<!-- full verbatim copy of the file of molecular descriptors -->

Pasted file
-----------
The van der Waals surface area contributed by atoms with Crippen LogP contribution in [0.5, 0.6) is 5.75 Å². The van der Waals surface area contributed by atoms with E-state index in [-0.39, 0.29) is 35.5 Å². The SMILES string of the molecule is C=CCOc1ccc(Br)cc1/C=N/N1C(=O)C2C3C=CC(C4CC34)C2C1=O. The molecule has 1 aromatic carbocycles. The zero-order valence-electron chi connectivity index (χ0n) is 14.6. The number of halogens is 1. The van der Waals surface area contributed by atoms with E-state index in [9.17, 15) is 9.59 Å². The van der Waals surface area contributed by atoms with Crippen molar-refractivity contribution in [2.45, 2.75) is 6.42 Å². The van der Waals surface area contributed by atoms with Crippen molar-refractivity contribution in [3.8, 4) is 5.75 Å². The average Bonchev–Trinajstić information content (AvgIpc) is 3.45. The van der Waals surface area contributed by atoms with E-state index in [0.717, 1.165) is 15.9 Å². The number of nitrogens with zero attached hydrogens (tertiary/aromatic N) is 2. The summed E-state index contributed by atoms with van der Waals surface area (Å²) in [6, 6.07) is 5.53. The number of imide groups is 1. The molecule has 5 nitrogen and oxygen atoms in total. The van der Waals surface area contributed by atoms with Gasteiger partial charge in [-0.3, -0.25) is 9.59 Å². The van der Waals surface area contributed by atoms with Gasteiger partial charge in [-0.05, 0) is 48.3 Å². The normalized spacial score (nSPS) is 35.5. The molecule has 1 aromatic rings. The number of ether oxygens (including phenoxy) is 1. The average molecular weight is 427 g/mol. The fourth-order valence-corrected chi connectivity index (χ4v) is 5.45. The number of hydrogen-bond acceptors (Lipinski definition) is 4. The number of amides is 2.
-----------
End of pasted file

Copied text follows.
The van der Waals surface area contributed by atoms with Crippen LogP contribution in [0.5, 0.6) is 5.75 Å². The van der Waals surface area contributed by atoms with E-state index in [-0.39, 0.29) is 35.5 Å². The SMILES string of the molecule is C=CCOc1ccc(Br)cc1/C=N/N1C(=O)C2C3C=CC(C4CC34)C2C1=O. The molecule has 1 aromatic carbocycles. The zero-order valence-electron chi connectivity index (χ0n) is 14.6. The number of halogens is 1. The van der Waals surface area contributed by atoms with E-state index in [9.17, 15) is 9.59 Å². The van der Waals surface area contributed by atoms with Crippen molar-refractivity contribution in [2.45, 2.75) is 6.42 Å². The van der Waals surface area contributed by atoms with Crippen molar-refractivity contribution in [3.8, 4) is 5.75 Å². The average Bonchev–Trinajstić information content (AvgIpc) is 3.45. The van der Waals surface area contributed by atoms with E-state index in [0.717, 1.165) is 15.9 Å². The number of nitrogens with zero attached hydrogens (tertiary/aromatic N) is 2. The summed E-state index contributed by atoms with van der Waals surface area (Å²) in [6, 6.07) is 5.53. The number of imide groups is 1. The molecule has 5 nitrogen and oxygen atoms in total. The van der Waals surface area contributed by atoms with Gasteiger partial charge in [-0.3, -0.25) is 9.59 Å². The van der Waals surface area contributed by atoms with Gasteiger partial charge in [-0.05, 0) is 48.3 Å². The normalized spacial score (nSPS) is 35.5. The molecule has 1 aromatic rings. The number of ether oxygens (including phenoxy) is 1. The average molecular weight is 427 g/mol. The fourth-order valence-corrected chi connectivity index (χ4v) is 5.45. The number of hydrogen-bond acceptors (Lipinski definition) is 4. The number of amides is 2.